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Iran's Supreme Leader: No Access to Scientists, Military Sites

A handout picture released by the official website of the Centre for Preserving and Publishing the Works of Iran's supreme leader Ayatollah Ali Khamenei shows him, center, during a visit to the Imam Hussein Military College in Tehran, May 20, 2015.

Iran's Supreme Leader Ayatollah Ali Khamenei said Wednesday Tehran would not accept "unreasonable demands" by world powers during negotiations over its disputed nuclear program, including giving international inspectors access to his country's scientists or military sites.

A fact sheet on the framework accord issued by the U.S. State Department said Iran would be required to grant the U.N. nuclear agency access to any “suspicious sites.”

But Khamenei indicated that the U.S. is increasing its demands that international inspection of Iran's military sites and interviews with Iranian scientists be included in the final deal.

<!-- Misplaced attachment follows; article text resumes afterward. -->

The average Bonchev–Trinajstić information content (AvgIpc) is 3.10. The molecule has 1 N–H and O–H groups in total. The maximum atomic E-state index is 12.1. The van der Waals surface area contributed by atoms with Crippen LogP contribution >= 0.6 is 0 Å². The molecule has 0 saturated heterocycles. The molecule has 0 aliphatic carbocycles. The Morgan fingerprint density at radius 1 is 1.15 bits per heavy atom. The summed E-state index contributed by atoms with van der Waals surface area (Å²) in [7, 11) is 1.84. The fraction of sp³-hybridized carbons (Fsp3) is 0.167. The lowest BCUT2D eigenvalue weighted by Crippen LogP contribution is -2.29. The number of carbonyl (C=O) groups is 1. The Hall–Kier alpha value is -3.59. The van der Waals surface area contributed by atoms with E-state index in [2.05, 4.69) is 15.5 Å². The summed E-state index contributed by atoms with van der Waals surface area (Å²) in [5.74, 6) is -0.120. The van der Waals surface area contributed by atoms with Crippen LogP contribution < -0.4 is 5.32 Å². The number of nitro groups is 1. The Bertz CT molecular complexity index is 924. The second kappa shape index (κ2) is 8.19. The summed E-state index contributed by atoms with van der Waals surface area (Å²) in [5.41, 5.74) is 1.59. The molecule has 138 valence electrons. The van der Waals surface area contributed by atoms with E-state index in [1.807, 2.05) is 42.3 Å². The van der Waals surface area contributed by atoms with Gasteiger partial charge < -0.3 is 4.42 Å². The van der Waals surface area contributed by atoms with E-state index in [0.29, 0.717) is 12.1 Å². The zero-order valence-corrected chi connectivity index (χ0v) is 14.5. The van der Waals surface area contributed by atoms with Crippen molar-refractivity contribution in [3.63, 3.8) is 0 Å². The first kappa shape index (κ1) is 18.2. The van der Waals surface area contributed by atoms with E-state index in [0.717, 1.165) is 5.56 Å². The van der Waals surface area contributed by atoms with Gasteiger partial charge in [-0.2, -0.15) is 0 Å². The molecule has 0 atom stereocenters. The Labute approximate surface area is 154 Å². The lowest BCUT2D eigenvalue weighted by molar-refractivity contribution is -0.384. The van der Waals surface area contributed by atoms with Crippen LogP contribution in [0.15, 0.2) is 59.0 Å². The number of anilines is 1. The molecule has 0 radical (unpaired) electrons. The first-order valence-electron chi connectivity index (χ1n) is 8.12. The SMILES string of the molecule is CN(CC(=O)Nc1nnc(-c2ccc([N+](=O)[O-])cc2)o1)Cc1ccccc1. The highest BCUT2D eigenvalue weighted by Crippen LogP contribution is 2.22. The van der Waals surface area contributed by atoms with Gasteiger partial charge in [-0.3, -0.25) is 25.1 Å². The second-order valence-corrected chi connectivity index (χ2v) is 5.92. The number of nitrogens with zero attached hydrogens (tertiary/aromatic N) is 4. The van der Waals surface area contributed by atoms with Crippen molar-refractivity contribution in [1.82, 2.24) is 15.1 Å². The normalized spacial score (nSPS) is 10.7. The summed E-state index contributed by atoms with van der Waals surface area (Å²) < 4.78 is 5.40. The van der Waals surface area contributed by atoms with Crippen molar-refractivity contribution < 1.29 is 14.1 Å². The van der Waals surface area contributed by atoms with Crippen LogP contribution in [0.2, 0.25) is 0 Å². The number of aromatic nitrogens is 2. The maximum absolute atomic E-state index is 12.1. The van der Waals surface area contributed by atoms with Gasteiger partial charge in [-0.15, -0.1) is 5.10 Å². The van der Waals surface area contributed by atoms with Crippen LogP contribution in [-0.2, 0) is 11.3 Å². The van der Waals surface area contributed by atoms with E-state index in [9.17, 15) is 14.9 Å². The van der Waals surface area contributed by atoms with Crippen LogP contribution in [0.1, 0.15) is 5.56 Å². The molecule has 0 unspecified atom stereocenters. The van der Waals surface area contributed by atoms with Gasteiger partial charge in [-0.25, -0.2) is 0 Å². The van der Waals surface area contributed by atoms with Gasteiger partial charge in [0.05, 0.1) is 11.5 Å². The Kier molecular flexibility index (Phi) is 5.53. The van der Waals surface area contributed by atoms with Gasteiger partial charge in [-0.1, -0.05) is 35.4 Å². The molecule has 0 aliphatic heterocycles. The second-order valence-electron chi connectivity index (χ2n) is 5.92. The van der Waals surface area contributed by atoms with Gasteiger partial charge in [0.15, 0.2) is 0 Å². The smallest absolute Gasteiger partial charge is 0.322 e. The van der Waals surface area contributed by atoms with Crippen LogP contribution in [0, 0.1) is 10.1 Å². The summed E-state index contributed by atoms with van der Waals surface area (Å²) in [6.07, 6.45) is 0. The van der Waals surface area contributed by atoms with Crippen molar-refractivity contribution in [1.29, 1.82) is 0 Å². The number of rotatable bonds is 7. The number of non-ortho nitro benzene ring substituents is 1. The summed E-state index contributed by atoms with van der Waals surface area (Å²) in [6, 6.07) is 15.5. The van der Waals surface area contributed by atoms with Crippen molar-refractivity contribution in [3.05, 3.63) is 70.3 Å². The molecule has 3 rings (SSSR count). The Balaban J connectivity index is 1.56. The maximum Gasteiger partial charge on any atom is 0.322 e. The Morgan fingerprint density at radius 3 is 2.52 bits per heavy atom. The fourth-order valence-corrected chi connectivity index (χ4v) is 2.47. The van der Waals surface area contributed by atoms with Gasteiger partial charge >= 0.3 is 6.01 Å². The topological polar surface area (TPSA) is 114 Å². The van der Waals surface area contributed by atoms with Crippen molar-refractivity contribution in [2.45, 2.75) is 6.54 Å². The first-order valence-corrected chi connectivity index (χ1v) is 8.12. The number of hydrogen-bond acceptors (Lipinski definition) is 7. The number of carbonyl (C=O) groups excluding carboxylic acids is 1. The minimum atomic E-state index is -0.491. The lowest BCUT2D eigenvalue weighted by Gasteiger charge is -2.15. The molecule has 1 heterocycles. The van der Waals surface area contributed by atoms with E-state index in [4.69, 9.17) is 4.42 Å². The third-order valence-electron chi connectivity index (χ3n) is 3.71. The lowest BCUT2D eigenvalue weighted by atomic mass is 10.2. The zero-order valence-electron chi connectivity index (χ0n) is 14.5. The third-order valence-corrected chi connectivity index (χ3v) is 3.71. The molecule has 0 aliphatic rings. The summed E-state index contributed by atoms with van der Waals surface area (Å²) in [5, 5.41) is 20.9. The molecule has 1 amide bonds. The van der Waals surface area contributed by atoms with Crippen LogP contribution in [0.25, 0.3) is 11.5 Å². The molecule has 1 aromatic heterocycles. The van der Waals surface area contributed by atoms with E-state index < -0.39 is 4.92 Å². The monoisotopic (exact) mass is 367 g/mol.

“The impudent and brazen enemy expects that we allow them talk to our scientists and researchers about a fundamental local achievement but no such permission will be allowed,” Khamenei told military commanders in Tehran Wednesday, in remarks broadcast on state TV. “No inspection of any military site or interview with nuclear scientists will be allowed.”

Khamenei, who has the final say for Iran on any deal, said, "We will never yield to pressure. ... We will not accept unreasonable demands."

Negotiators from Iran and a group that includes Britain, China, France, Russia, the United States and Germany have been working on the details of a final agreement to scale back Iran's nuclear program in exchange for sanctions relief.

Iran reached a tentative deal with the powers on April 2 to allow U.N. inspectors to carry out more intrusive, short-notice inspections. But there have been sharply differing interpretations from both sides on the details of that access.

Negotiators have given themselves until June 30 for the final agreement. The talks are continuing Wednesday in Vienna with experts from both sides.

Iran has insisted its nuclear program is peaceful with applications for medical research and power generation, but not developing nuclear weapons.

Some material for this report provided by Reuters and AP.